9 games into the season, the 6’5” 226 lb. – did I yet mention how big this dude is? Because if I didn’t, my bad – defenseman is already delivering upon his promise. He’s produced 6 points, 3 goals and 3 assists, to go with a +6 rating in an average of 19:44 minutes on ice every night. He’s producing at a very high level while playing top tier minutes for a defenseman. And he’s only been around for 9 games.
From Barclay Plager and Al MacInnis to Barret Jackman, Alex Pietrangelo and another tall, imposing fellow named Chris Pronger; the Blues have had some exceptional defensemen in their franchise history. Get ready to add Colton Parayko’s name to that list in short order.
As advanced statistics are still in their primal stage in hockey, I’m not really able to throw a bunch of numbers at you to show just how great Parayko has been in his first taste of the league. But I can tell you that if you want to appreciate his greatness, just watch him, (kind of funny how that works, huh?).
The same smooth skating defenseman that I saw in the Mills that rainy day in July is the same guy that anchors the blue line for the Blues every night.
He plays big minutes on both the power play and penalty kill, showing that he’s already earned the trust of Coach Ken Hitchcock. But don’t get me wrong, he deserves those minutes. Parayko runs a smooth power play from the point and has an absolute bomb of a shot that he already has a tremendous feel for and shoots at impeccable times – see: the shot that lead to Scott Gomez’s goal yesterday against Tampa Bay.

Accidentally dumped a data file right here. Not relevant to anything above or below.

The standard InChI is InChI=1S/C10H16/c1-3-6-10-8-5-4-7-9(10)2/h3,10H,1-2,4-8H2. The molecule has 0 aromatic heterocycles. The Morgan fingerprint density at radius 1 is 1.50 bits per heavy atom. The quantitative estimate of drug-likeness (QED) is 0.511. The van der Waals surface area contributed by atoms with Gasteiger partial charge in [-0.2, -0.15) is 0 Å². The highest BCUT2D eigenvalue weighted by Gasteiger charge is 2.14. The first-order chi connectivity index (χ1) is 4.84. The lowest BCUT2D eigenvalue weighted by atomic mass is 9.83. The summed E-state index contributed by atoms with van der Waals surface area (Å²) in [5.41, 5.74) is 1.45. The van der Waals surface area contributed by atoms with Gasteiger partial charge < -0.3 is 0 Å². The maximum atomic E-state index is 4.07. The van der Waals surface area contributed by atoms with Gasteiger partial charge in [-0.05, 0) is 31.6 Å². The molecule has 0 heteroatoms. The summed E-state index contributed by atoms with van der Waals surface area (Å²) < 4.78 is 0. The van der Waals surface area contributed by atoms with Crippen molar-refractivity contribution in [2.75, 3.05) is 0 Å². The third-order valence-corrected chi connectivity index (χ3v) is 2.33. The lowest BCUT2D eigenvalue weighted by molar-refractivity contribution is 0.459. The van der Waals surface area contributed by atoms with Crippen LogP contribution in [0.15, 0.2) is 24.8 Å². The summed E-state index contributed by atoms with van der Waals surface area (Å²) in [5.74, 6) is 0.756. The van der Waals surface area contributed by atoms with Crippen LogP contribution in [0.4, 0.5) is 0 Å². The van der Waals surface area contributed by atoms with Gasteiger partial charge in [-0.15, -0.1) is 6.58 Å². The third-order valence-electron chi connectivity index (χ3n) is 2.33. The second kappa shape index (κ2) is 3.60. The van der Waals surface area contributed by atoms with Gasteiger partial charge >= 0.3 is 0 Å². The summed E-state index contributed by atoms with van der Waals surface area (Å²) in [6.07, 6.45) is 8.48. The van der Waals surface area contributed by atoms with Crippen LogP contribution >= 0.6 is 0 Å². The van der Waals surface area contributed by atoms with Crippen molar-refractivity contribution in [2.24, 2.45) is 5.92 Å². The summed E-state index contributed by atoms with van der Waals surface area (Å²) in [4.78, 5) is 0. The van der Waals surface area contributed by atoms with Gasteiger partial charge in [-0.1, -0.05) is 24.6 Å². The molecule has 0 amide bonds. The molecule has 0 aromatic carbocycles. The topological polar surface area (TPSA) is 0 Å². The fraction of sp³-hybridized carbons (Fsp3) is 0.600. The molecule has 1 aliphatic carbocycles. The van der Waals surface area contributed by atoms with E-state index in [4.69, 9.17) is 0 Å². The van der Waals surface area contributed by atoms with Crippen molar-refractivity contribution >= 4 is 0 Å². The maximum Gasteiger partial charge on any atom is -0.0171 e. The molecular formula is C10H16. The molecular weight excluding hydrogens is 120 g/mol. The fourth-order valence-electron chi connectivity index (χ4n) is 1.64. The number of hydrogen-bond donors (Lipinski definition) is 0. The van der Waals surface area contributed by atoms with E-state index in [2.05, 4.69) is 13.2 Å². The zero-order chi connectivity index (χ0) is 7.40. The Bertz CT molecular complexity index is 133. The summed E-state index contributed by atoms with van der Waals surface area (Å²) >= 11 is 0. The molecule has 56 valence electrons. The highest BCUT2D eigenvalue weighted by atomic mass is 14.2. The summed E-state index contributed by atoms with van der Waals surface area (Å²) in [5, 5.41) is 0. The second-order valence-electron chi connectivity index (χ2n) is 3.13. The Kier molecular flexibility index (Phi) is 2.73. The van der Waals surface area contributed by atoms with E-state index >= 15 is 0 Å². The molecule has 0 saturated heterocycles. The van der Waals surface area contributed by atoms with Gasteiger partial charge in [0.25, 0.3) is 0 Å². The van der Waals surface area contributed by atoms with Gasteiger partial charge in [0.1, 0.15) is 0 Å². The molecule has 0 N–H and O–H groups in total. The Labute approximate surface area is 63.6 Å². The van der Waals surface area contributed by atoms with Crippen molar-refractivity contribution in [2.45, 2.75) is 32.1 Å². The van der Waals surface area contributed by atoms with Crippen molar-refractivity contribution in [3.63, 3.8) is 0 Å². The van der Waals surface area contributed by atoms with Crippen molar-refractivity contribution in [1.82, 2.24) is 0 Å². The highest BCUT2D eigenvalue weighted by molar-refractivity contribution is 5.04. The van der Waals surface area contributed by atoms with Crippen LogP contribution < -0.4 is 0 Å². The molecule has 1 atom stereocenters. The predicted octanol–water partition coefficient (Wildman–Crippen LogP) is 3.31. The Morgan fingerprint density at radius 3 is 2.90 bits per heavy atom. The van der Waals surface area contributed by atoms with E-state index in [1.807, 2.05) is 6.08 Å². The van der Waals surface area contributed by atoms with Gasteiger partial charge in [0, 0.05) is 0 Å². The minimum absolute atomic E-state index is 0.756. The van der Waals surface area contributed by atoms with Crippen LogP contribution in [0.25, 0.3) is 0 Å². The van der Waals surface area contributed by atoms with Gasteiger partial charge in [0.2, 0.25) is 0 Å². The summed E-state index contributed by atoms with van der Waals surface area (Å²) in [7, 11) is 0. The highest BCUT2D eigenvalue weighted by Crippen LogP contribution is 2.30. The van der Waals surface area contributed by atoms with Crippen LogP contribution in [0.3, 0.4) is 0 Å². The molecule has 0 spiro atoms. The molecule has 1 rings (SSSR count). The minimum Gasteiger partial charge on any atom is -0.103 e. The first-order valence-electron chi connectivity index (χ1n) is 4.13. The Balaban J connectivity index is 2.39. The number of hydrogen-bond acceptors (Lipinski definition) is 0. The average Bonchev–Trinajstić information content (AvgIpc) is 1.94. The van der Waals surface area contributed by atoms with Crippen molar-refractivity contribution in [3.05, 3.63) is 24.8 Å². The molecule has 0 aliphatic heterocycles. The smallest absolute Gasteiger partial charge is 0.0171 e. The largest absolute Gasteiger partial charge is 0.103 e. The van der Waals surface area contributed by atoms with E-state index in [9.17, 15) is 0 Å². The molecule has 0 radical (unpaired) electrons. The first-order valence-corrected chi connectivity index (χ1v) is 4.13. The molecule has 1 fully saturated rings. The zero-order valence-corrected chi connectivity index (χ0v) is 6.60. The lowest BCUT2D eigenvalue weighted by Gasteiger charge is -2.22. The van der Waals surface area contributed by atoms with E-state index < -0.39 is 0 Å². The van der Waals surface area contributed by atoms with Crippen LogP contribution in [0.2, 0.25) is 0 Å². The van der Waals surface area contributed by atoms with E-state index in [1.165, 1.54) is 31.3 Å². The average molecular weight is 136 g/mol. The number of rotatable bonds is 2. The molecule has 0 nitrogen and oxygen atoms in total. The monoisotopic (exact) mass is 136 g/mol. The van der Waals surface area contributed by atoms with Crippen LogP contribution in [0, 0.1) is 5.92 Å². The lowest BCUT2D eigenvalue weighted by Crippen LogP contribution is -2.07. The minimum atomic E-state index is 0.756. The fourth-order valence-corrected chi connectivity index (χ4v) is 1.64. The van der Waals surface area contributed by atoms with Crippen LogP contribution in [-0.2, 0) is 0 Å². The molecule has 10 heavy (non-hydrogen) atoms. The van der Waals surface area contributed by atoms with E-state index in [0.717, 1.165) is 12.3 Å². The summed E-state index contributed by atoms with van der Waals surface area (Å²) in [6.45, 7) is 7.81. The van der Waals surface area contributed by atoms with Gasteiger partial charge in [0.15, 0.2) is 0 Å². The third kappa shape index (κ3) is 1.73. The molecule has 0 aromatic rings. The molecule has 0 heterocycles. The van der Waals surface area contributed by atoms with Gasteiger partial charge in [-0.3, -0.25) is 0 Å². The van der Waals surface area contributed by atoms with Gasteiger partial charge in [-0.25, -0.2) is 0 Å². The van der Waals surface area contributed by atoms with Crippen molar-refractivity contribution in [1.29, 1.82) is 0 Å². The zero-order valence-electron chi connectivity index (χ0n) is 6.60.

On the penalty kill, he’s a strong net front presence that can cut off space with his tremendous size and plays a really smart game. And as much as his size and physicality can jump out at you, don’t you dare go around thinking Parayko’s just a big brute back there with little to no offensive skill.
Tuesday night against Tampa Bay, in the middle of the second period, Parayko took a pass from Jori Lehtera at his own blue line and sensed the Lightning taking a change. He put his head down and turned on the jets. Victor Hedman started out skating in front of him and Parayko – all 6’5” 226 lbs. of him might I add – went flying by down the right wing to generate a terrific 1 on 1 scoring chance against Ben Bishop.
Veteran NBC announcer Mike Emrick was absolutely in awe of the speed demonstrated by Parayko, stating that “normally we see guys like Patrick Kane and Phil Kessel skating like that, but Colton Parayko just did it.”
And that, ladies and gentlemen, is why I say declare that Colton Parayko will become the Blues next great franchise defenseman.
He has absolutely everything you could want in a defenseman. Size, physicality, durability, tenacity, shot blocking ability, offensive skill, tremendous skating ability and athleticism, a high hockey IQ, and the ability to play big time minutes every night. If you were creating a defenseman from scratch, his body type and skillset would be a really good start.
But, seeing as how it’s only been 9 games, Parayko definitely needs to keep up his exceptional play level for him to truly deliver on the promise of becoming what I just prophesied him of becoming.
Earlier today I implored you to enjoy the Blues while you can, well the same goes for Parayko. Great defensemen like him are rare gems, and the Blues have mined one out of the middle of nowhere.
My dad always tells me that Chris Pronger is the greatest hockey player he’s ever seen, and that there won’t be another player quite like him for a long time. Well dad, I think we may have found the next Chris Pronger-level defenseman.
And we barely even had to wait 10 years.
Thanks for reading…